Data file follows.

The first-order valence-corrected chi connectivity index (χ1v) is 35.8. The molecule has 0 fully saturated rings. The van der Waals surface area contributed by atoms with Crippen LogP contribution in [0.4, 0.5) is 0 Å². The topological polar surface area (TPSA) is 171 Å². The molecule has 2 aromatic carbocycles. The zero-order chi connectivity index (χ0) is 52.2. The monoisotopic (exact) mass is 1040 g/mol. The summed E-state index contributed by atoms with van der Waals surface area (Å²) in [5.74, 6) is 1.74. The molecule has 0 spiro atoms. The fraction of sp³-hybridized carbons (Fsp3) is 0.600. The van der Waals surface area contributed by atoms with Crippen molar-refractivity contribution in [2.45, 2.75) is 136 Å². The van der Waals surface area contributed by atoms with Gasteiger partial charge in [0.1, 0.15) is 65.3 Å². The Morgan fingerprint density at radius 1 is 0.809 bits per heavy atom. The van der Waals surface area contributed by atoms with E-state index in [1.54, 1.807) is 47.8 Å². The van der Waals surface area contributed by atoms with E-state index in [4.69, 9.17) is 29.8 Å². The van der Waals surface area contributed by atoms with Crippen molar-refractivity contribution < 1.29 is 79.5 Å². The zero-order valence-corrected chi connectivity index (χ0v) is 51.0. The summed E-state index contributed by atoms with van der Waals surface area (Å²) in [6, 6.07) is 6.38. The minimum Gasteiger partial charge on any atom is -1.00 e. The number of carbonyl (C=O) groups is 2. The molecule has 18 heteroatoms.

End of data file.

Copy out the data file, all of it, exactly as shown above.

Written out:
The first-order valence-corrected chi connectivity index (χ1v) is 35.8. The molecule has 0 fully saturated rings. The van der Waals surface area contributed by atoms with Crippen LogP contribution in [0.4, 0.5) is 0 Å². The topological polar surface area (TPSA) is 171 Å². The molecule has 2 aromatic carbocycles. The zero-order chi connectivity index (χ0) is 52.2. The monoisotopic (exact) mass is 1040 g/mol. The summed E-state index contributed by atoms with van der Waals surface area (Å²) in [5.74, 6) is 1.74. The molecule has 0 spiro atoms. The fraction of sp³-hybridized carbons (Fsp3) is 0.600. The van der Waals surface area contributed by atoms with Crippen molar-refractivity contribution in [2.45, 2.75) is 136 Å². The van der Waals surface area contributed by atoms with Gasteiger partial charge in [0.1, 0.15) is 65.3 Å². The Morgan fingerprint density at radius 1 is 0.809 bits per heavy atom. The van der Waals surface area contributed by atoms with E-state index in [1.54, 1.807) is 47.8 Å². The van der Waals surface area contributed by atoms with E-state index in [4.69, 9.17) is 29.8 Å². The van der Waals surface area contributed by atoms with Crippen molar-refractivity contribution < 1.29 is 79.5 Å². The zero-order valence-corrected chi connectivity index (χ0v) is 51.0. The summed E-state index contributed by atoms with van der Waals surface area (Å²) in [6, 6.07) is 6.38. The minimum Gasteiger partial charge on any atom is -1.00 e. The number of carbonyl (C=O) groups is 2. The molecule has 18 heteroatoms.